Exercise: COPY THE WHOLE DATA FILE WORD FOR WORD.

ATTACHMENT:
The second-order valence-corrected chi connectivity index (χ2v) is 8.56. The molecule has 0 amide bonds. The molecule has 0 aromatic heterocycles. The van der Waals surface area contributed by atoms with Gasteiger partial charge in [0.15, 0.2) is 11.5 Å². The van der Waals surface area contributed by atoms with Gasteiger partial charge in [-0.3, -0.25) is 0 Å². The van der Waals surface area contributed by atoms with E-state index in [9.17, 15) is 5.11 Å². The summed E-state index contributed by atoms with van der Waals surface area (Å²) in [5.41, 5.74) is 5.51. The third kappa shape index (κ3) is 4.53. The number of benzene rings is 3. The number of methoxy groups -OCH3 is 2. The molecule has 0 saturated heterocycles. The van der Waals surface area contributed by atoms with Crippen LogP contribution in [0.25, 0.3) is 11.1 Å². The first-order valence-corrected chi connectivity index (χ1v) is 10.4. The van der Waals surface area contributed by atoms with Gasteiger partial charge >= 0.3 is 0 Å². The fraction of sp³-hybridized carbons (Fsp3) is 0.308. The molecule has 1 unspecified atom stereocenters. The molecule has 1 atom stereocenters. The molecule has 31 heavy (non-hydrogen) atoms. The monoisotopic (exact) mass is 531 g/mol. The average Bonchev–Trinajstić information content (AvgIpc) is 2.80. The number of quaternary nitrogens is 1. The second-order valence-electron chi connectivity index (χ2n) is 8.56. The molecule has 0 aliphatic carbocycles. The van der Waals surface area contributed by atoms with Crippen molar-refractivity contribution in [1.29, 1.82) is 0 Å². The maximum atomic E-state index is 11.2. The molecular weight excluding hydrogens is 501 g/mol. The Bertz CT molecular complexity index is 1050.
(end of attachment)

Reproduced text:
The second-order valence-corrected chi connectivity index (χ2v) is 8.56. The molecule has 0 amide bonds. The molecule has 0 aromatic heterocycles. The van der Waals surface area contributed by atoms with Gasteiger partial charge in [0.15, 0.2) is 11.5 Å². The van der Waals surface area contributed by atoms with Gasteiger partial charge in [-0.3, -0.25) is 0 Å². The van der Waals surface area contributed by atoms with E-state index in [9.17, 15) is 5.11 Å². The summed E-state index contributed by atoms with van der Waals surface area (Å²) in [5.41, 5.74) is 5.51. The third kappa shape index (κ3) is 4.53. The number of benzene rings is 3. The number of methoxy groups -OCH3 is 2. The molecule has 0 saturated heterocycles. The van der Waals surface area contributed by atoms with Crippen LogP contribution in [0.25, 0.3) is 11.1 Å². The first-order valence-corrected chi connectivity index (χ1v) is 10.4. The van der Waals surface area contributed by atoms with Gasteiger partial charge >= 0.3 is 0 Å². The fraction of sp³-hybridized carbons (Fsp3) is 0.308. The molecule has 1 unspecified atom stereocenters. The molecule has 1 atom stereocenters. The molecule has 31 heavy (non-hydrogen) atoms. The monoisotopic (exact) mass is 531 g/mol. The average Bonchev–Trinajstić information content (AvgIpc) is 2.80. The number of quaternary nitrogens is 1. The second-order valence-electron chi connectivity index (χ2n) is 8.56. The molecule has 0 aliphatic carbocycles. The van der Waals surface area contributed by atoms with Crippen molar-refractivity contribution in [1.29, 1.82) is 0 Å². The maximum atomic E-state index is 11.2. The molecular weight excluding hydrogens is 501 g/mol. The Bertz CT molecular complexity index is 1050.